"Drug companies don't want you to know how well this works."
Ken Gilberg, St. Louis
Before you turn to over-the-counter topical steroidal medications, anti-fungal creams, or anti-bacterial ointments, consider Neem Oil. It has been valued for thousands of years in India, where it’s called "heal-all" or "nature’s pharmacy." We at Herbaria find it most helpful.
An Ayurvedic Treasure
Neem is said to be antifungal, antibacterial, and antiviral. Neem oil is pressed from the fruits and seeds of the tropical neem tree, Azadirachta indica. Our Neem Oil is virgin and cold-pressed. It is packed with phytonutrients and natural steroids.
Why Many Haven't Heard of Neem
In the book, Around the World in 80 Trees (2018), author Jonathan Drori writes, "Neem has a long tradition of use, which makes it difficult for commercial firms to patent products based on it. Without being able to protect the product from competition, those firms have little incentive to pay for regulatory approval of neem oil products, or for advertising and distribution. Companies can more profitably sell patentable synthetic chemicals, even though in some instances they may be less effective or more harmful. The free market doesn't always get it right."
Neem oil separates in the bottle. You will see solids when you lift the dropper. To reblend, gently warm the bottle. The oil will remain uniform for quite some time.
"It stinks," you may say. It smells like sulfur, burnt tires, and onions. But it’s a fascinating scent—quite the conversation starter. It really doesn’t smell that bad. Indians love it. However, you probably don’t want to apply it just before a date.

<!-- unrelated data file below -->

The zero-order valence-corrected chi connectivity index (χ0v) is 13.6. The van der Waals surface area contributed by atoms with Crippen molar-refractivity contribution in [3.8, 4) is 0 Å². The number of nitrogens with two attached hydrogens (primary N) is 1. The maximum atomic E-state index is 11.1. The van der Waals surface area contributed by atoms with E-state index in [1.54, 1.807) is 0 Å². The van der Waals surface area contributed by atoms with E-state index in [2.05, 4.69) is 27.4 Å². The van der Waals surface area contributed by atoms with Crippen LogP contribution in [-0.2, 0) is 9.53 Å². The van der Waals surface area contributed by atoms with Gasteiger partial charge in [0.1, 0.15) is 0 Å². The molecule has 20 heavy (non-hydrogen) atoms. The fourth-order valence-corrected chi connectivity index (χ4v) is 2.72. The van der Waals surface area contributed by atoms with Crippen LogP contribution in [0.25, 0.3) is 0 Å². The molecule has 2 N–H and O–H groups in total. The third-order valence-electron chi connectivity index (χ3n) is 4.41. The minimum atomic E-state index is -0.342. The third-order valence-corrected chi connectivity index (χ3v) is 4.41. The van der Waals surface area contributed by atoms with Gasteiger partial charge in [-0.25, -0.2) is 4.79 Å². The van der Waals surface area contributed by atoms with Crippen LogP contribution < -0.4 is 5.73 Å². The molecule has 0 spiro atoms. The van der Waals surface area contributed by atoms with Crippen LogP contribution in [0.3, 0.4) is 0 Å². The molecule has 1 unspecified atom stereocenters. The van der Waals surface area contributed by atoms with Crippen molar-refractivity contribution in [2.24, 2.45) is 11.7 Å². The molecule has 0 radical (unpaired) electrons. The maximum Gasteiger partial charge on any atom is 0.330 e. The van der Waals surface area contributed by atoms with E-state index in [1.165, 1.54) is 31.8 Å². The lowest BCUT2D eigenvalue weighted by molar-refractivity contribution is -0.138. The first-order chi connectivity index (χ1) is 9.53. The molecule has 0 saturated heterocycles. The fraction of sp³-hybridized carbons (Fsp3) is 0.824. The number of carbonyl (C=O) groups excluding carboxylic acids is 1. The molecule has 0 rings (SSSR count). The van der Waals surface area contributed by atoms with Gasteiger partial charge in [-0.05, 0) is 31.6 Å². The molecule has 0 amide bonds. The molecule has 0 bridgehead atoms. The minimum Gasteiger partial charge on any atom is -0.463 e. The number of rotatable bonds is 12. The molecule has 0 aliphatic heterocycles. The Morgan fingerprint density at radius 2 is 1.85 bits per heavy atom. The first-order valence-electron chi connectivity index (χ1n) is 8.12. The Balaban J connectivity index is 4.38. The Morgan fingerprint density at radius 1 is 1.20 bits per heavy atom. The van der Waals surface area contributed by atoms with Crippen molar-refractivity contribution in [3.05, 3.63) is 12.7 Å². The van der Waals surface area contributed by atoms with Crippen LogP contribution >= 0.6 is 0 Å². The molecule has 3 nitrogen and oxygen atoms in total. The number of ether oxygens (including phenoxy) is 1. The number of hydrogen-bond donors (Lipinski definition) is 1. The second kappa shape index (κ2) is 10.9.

"Whenever I get a little outbreak of eczema, I treat it with some neem!"
John H., Athens, GA
"We took our dog to the vet for these bumps all over her back. The vet didn’t know what the bumps were from but wanted to give her antibiotics. That didn’t sound right. We didn’t want to overuse antibiotics which might upset her system. We used neem oil instead. In just a day, her skin was smooth again."
Martin Larson, St. Louis, MO
"I use neem on athlete's foot and cracked toes."
Bill Lawson, Naples, FL
Neem as Insecticide
Neem is used in the garden as an insecticide against over 200 species, particularly small soft-bodied pests, such as whiteflies and aphids. A simple dilution of neem is effective against eggs and immature insects. It won’t kill them immediately, as poisons do. Neem works by disturbing insect hormones, growth, and feeding. Neem also prevents powdery mildew and black spot. Use it on roses, fruit trees, and vegetables.
To make a batch of neem spray, shake one tablespoon of Neem Oil and a half teaspoon of dish detergent in a half-gallon of warm water.
Neem should not be used by children, pregnant or nursing women, men, and women trying to conceive, or those with auto-immune diseases. We do not recommend Neem Oil for internal use. It’s okay to use neem on non-breeding cats and dogs.
Each bottle of Neem Oil counts as 1 bar toward our free bar offer.